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New training center helps firefighters prepare
Firefighter Charlie McClure climbs up a ladder to the top of the five-story burn building Saturday in Jefferson. Firefighters used the burn building for the first time this weekend after its completion in the fall of 2009. - photo by Claire Miller

JEFFERSON — In his 21-year firefighting career, nothing has deterred Capt. Matt Lindquist from helping to keep his community safe.

Even when he was severely burned in a fire several years ago, Lindquist wasn’t content to quit something he was passionate about.

“The nurse said to me, ‘What are you going to do now?’ and I said, ‘What do you mean? I’m going to fight fires,’ ” he said. “They were healing me so I could go back to work. I’m scarred for life, but I still do it.”

When firefighters find themselves in a life-threatening situation like Lindquist did, the training they’ve received becomes vastly important to getting out of a building alive.

“When you get trapped, that’s when your training kicks in,” he explained.

And Jackson County’s new fire training building will help local firefighters get that vital training.

The facility, which has been in the works for about 12 years and was built using special purpose local option sales tax funds, has a fire station with classrooms and a five-story burn building with several rooms, staircases, windows, indoor sprinkler systems and other features that can handle a number of different practice scenarios.

“It’s state of the art,” said Lindquist, a Jefferson resident and firefighter with the city of Atlanta. “They have a fixed structure where they can practice different situations. It meets every facet of qualifications firefighters need to be out in the field.”

Saturday morning, firefighters from several of Jackson County’s departments, most of which are staffed by volunteer firefighters, were the first to use the burn building since its completion in the fall of 2009.

The fire station’s classrooms have been used already for some training, but the departments at the facility this weekend were dressed in their gear practicing how to carry people from a second story window down a ladder to safety, the proper technique for opening a section of the roof over the base of a fire and other important information.

“We’re teaching them all the proper techniques. Believe it or not, there’s even a proper technique for putting water on a fire,” said Capt. Darrell Chaisson Jr. of the city of Jefferson’s fire department.

Before the fire training facility was completed, local volunteer firefighters would have to take time off from their regular jobs to travel to the Georgia Fire Academy in Forsyth County for training.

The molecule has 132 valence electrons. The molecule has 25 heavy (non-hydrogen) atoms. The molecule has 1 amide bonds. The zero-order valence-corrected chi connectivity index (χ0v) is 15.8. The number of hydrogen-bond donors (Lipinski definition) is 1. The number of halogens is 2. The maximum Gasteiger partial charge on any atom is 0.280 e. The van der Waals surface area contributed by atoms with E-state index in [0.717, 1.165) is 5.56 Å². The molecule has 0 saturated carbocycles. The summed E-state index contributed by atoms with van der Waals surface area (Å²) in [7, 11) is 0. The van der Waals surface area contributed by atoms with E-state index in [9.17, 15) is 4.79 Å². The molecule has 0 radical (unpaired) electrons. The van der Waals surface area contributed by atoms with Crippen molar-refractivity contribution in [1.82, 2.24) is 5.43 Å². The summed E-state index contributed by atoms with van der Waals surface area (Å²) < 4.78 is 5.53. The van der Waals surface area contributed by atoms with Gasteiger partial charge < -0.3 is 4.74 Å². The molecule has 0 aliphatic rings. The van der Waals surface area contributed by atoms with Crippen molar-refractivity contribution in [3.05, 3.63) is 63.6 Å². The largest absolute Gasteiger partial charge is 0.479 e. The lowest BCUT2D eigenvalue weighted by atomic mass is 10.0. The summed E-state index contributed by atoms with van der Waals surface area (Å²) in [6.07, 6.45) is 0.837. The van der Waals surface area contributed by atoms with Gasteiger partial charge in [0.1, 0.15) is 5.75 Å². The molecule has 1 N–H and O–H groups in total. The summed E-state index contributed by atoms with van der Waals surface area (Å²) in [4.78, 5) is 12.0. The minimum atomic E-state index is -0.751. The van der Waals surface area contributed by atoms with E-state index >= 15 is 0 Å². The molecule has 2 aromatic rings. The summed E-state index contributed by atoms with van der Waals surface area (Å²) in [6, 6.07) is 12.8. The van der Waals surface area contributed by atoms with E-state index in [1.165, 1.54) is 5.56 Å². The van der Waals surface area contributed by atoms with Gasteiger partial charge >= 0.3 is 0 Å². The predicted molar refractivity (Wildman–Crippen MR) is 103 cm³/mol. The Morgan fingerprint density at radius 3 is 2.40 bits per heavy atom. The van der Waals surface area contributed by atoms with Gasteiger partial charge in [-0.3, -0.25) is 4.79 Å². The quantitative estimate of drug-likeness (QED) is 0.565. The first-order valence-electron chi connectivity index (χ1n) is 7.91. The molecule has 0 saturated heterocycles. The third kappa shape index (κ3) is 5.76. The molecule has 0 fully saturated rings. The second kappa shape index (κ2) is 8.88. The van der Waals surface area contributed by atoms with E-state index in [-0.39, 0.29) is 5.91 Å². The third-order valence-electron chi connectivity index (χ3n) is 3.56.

The burn building is surrounded on all sides by concrete, which serves dual purposes: extra safety for a building that will be set on fire often, and open space for firefighters to practice driving the engines.

“We’re always looking for a place to do driver training, so we poured all this extra concrete and we can set up cones and practice here,” Chaisson said.

In Jackson County, adjoining fire departments often respond to fires together as part of the county’s mutual aid agreement. In using the burn building and adjacent fire station for classes and controlled burns, firefighters from different departments can meet and learn how to work with each other before setting foot at the scene.

“We typically respond to fires with adjoining departments on a call, and having everyone here allows us to mesh with other departments,” Chaisson said.

Though the departments didn’t set anything on fire in their training sessions this weekend, they’ll be back April 8 when the state conducts a structural fire control class on the property.

Commissioner Tom Crow, who is a retired firefighter, also came out Saturday to see the building and the training classes going on.

“We started pushing for this in ’98. It’s something that’s been needed for a long time, with all the additional training the state is requiring now,” he said.

The county used to use old buildings in different parts of the county to practice setting fires and putting them out. But state agencies have set strict regulations on where and how fires can be set.

“It’s becoming next to impossible to burn the houses based on (Environmental Protection Division) and (Environmental Protection Agency) regulations,” he explained. “This will allow endless training and practice.”

And in the coming months, the county may start leasing the building to departments in surrounding counties to use, Chaisson said. But for now, Jackson County fire departments will get full use of the facility.

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